Academic journal article Prism : a Journal of the Center for Complex Operations

The Military in a Wicked World: A European Union Military Point of View

Academic journal article Prism : a Journal of the Center for Complex Operations

The Military in a Wicked World: A European Union Military Point of View

Article excerpt

We live in an increasingly wicked world, both in the common understanding of the word (given the growing number of serious security bushfires around the world threatening to join into a larger forest conflagration) and from a systems engineering perspective;1 where interrelationships between concurrent and coincident actors and events necessitate increasingly complex solutions, to even the most seemingly simple crisis, if unintended consequences are not to dominate outcomes.

The European Union (EU) has responded to such increasing complexity in its approach to delivering Comprehensive action and effects - it now assumes modern crises require all instruments of power to be woven together from the outset to address them - a full span of such levers are, of course, the constituent parts of the EU. Some organizations might say they already deliver comprehensive effect. However the EUs uniqueness lies in that it does not presume a starting point where any one lever of power is dominant-as is found in a defense dominated organization such as NATO. The EU's model roughly equates to the U.S. interagency, but working in this case not under just one administration but 28!

Novel, and beginning to show real promise of delivering more enduring outcomes, this approach requires an attitude of mind in the military in the EU that has to learn to cope with ambiguity and compromise. They must also cope with the fact that defense isn't the dominant partner in an environment that, from its outset, has always been orientated more towards the norms of society and nation building than crisis management. Albeit, of late with the advent of the 2009 EU Lisbon Treaty, Member States (MS) have indicated their intent to grow the ability to deliver more coherent external action in the area of conflict prevention and crisis management through the formation of the European External Action Service on 1 January 2011, which has incorporated, inter alia, the European Union Military Staff.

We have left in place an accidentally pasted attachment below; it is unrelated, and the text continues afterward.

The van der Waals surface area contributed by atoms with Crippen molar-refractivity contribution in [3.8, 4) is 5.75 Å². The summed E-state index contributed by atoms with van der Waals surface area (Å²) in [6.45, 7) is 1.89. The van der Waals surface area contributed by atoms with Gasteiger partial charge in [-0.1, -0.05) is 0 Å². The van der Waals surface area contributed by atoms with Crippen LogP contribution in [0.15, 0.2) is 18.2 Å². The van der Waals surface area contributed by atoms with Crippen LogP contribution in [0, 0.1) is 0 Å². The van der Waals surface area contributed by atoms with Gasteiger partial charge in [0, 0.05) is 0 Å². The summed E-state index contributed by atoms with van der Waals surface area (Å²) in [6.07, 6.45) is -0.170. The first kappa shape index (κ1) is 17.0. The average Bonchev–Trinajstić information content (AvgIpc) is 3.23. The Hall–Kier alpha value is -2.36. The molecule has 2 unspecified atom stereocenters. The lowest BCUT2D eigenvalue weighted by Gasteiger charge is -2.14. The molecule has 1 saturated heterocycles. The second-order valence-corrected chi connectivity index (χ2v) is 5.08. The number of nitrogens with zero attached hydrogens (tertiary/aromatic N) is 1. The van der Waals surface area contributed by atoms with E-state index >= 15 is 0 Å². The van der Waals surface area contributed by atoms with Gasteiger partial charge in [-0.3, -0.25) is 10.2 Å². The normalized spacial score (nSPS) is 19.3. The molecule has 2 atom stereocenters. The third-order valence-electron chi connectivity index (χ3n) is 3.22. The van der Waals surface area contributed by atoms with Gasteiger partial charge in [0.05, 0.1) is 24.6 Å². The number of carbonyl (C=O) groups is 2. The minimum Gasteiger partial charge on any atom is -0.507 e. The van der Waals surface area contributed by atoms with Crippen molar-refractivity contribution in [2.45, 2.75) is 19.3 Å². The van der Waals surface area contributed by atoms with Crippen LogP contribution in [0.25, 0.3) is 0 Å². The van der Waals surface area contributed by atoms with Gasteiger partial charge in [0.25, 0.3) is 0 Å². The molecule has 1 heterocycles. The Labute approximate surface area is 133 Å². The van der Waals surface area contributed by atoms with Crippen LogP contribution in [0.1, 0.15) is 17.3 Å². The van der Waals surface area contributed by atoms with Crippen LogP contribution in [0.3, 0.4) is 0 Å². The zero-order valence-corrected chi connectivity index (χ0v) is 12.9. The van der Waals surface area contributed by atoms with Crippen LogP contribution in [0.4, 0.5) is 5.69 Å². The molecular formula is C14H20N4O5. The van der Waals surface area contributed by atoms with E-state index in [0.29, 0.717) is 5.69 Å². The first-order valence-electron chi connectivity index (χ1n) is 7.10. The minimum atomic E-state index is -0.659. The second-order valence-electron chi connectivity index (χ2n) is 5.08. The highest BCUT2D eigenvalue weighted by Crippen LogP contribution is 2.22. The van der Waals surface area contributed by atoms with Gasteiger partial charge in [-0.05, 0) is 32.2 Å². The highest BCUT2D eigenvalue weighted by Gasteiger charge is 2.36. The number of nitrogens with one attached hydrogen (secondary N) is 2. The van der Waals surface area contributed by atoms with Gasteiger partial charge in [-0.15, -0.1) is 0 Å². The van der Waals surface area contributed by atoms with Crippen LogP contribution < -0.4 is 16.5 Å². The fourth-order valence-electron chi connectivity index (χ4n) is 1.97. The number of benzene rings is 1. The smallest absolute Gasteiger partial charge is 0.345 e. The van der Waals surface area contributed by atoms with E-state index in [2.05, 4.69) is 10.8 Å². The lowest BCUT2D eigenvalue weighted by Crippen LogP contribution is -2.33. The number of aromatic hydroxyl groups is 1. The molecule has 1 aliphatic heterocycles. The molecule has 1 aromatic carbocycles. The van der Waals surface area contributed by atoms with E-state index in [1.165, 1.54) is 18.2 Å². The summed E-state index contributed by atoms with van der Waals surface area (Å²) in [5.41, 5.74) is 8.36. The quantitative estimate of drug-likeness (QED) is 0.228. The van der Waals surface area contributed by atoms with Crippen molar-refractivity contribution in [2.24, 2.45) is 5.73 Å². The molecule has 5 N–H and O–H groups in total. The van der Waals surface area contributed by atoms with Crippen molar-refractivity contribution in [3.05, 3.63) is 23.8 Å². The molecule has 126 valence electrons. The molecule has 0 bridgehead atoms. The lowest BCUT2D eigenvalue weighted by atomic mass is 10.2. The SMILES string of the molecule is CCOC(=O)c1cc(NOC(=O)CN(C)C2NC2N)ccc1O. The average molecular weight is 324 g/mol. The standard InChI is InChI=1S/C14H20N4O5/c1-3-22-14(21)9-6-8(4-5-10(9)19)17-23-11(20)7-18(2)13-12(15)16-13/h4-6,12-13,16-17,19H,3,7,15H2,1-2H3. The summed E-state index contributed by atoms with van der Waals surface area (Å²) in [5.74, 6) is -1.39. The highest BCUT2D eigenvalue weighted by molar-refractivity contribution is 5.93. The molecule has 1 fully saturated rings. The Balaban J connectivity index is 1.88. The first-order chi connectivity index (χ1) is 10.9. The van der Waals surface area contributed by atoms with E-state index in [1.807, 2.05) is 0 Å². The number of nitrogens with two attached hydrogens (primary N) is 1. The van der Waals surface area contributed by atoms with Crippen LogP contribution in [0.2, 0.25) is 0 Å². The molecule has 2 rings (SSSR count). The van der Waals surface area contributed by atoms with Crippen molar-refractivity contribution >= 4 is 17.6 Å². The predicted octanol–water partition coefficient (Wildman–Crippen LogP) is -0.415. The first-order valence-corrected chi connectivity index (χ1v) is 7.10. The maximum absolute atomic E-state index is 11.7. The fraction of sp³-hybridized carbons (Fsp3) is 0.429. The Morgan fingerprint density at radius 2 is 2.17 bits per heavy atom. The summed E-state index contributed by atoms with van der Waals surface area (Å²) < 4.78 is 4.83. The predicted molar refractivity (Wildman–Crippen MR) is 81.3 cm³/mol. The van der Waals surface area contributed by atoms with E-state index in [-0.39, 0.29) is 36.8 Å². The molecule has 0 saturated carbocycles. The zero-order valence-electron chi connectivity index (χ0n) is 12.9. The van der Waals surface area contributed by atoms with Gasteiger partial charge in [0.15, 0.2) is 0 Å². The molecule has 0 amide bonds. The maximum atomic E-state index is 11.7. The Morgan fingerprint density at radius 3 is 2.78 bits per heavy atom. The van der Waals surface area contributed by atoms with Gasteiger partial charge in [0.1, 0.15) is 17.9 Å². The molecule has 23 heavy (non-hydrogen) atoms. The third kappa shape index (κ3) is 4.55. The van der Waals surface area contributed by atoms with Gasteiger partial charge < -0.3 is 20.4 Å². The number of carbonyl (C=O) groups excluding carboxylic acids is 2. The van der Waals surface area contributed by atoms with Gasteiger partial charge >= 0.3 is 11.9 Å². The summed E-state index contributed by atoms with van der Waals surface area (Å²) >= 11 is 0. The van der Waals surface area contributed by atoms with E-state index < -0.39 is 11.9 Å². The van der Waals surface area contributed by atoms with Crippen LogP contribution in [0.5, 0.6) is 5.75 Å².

The Issue

All too frequently military interlocutors outside the European Union (EU) get frustrated that "we" don't act or feel like NATO. What follows attempts to address that frustration and suggest that the unique complexities of the EU are both desirable and increasingly proving to be an advantage in some circumstances. Such a discourse will also examine how the EU integrates military effect into its external action and show why the EU does not duplicate NATO, why it has a different philosophy of working, why (at times) it has entirely different roles and why such difference may eventually be seen as more complementary, and not in competition, with the efforts of other defense dominated organizations, such as NATO.

The Comparator

For a start the context is substantially different. The genesis of NATO, and its authority today, rests largely on the application of a single instrument of power-defense and security. Defense is the senior stakeholder with, by and large, the civil dimension being spread sparsely throughout the structure. Obvious advantages flow from this more discrete and focused lever, in terms of its ability to respond to crises at short notice. Such agility requires high readiness capabilities to support such advantagehence, in part, the justification for permanent command, control, communications and intelligence (C3I) infrastructure and response forces designed to operate quickly and up to the highest reaches of the spectrum of crisis.

Of course utility across the spectrum of crisis must not be confused with, or detract from, NATO's ultimate purpose of assured collective defense and thus the drive to sustain the capabilities necessary to fulfill that remit. Such high-end capability necessarily proffers the capacity to address issues lower in spectrum and to pursue its "Comprehensive Action" ambitions. The difference between "Comprehensive Action" and the "Comprehensive Approach" might be, in the latter case, making a difference between using all possible means and valorizing them and others, in the former case, who can only coordinate. …

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